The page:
After Italy’s Euro 2020 victory which brought worldwide attention to the country, we had a conversation with John Foot, author and professor of modern Italian history. At the beginning of the interview, he remarks the notion underlying his book on the history of Italian football, Calcio: “You can’t understand Italy without understanding football, and you can’t understand football without understanding Italy.”
Chatting on a hot summer evening from Siena and Bristol respectively, we explored Foot’s research work on Italy’s football history and its impact on Italian society and identity, in an attempt to undertand what it really means beyond the stereotypes of Catenaccio and lack of fair play.
This question was supposed to come at the end of the interview, but I cannot wait to hear your thoughts. How have you experienced the Euro 2020 final? I know that you are keen on Italian football, but being English it must have been a difficult game to watch.
It was a strange day, because I gave a lot of interviews, I wrote a newspaper article, I talked to Italian and English media. Then, with the game I found out that I have very divided loyalties, because I’m part Italian (my grandmother was half-Italian, my son is Italian, and I’ve lived in Italy for a long time), so I really didn’t know who I was going to support. Even during the game I wasn’t sure, but when Bonucci scored I jumped up to cheer, so I understood that I was supporting Italy. I think this is the effect that football has on me. When I’m in England I find the nationalism and the patriotism there quite difficult to digest, and I tend not to want England to win. Actually, when I was in Italy the same thing happened with the Italian media, so it was a kind of reaction, but I just love Italian football so much and I really wanted them to win. Also, I think that England didn’t play good football: they were efficient and difficult to beat, but not beautiful to watch. It would have been a shame if Italy lost in what has been a very dramatic final.
In your book Calcio you talk about the relations between culture, politics and sports in Italy. You published the book in 2006, when the Azzurri won their last World Cup, so I was wondering what changed and what remained the same since 2006?
I wrote Calcio between 2002 and 2006: it’s quite a big book, a long piece of work. I was incredibly lucky that the book was published in early 2006 and that, the same year, Italy won the World Cup and the Calciopoli scandal broke out, making many issues covered in the book topical, namely the connection between politics, society, culture and football. The book starts out very boldly by saying that you can’t understand Italy without understanding football, and that you can’t understand football without understanding Italy. That’s a very strong statement that explains why I also wrote about politics, violence, the referees, and many other themes. It’s a 600-page book, but it could have been 1,000 pages. Since then, a version updated to about 2011 was published, but I think that there are a couple of major things that changed — the decline of Serie A in the first place. When I was writing the book maybe the decline had already started, but when I moved to Italy in the 1980s, the Serie A was the best and richest league in the world. I mean, there were Maradona and Platini, all the money was here, so the best players came here. Over time, Serie A was taken over by the Premier League and perhaps even by the Bundesliga, becoming a less important league. This decline continued not for the quality of football itself, which is still very good and tactically advanced, but for the relative lack money. The best players don’t come to Italy anymore and when they do it, they are old — see Ronaldo, who’s not at his peak. The second thing is that Juventus started winning every year and that became a problem for Italy because if one team always wins, it is at the expense of the whole league. I think it’s good news that Inter won this year, at least there is some competition. In terms of politics, well, one thing which needs to be pointed out is Berlusconi’s retirement. Berlusconi is a key figure in my book, because he’s both football politics, he is the archetype of someone who combined sporting relevance and political power, and that was an extraordinary thing to write about. He is no longer in charge, taking with himself that direct link between sports and politics. Today there are still some politicians who are interested in football, but that link, the ownership of the club, disappeared. That’s what changed in these amazing ten years.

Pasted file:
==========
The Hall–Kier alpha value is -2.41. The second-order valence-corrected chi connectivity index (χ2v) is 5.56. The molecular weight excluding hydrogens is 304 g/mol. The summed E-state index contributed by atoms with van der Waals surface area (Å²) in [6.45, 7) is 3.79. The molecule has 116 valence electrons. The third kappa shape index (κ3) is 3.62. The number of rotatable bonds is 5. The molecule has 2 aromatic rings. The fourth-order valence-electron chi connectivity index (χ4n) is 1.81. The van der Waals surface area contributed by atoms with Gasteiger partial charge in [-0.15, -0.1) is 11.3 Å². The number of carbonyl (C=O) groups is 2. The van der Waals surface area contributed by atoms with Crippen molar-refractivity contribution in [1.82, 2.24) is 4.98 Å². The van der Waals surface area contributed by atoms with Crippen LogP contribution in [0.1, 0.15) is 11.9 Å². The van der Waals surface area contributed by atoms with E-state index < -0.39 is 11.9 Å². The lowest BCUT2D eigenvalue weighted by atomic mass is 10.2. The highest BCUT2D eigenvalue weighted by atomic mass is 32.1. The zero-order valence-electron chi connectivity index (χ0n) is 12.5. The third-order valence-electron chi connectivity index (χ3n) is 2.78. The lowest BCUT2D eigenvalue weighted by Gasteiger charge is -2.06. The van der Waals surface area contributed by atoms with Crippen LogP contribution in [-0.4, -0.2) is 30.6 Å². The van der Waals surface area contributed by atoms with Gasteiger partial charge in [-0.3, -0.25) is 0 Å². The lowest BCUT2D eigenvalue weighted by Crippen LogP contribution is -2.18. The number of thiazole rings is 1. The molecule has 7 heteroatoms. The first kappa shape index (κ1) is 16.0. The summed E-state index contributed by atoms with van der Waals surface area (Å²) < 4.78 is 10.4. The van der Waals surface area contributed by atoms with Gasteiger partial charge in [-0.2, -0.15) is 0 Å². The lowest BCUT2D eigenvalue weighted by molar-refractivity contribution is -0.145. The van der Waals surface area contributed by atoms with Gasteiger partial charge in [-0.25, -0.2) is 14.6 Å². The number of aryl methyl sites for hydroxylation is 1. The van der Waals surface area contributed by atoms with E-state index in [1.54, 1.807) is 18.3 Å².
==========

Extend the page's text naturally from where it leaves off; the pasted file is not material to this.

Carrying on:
Which Italian clubs best represent their local realities, and which ones instead represent the country’s diversity and national culture?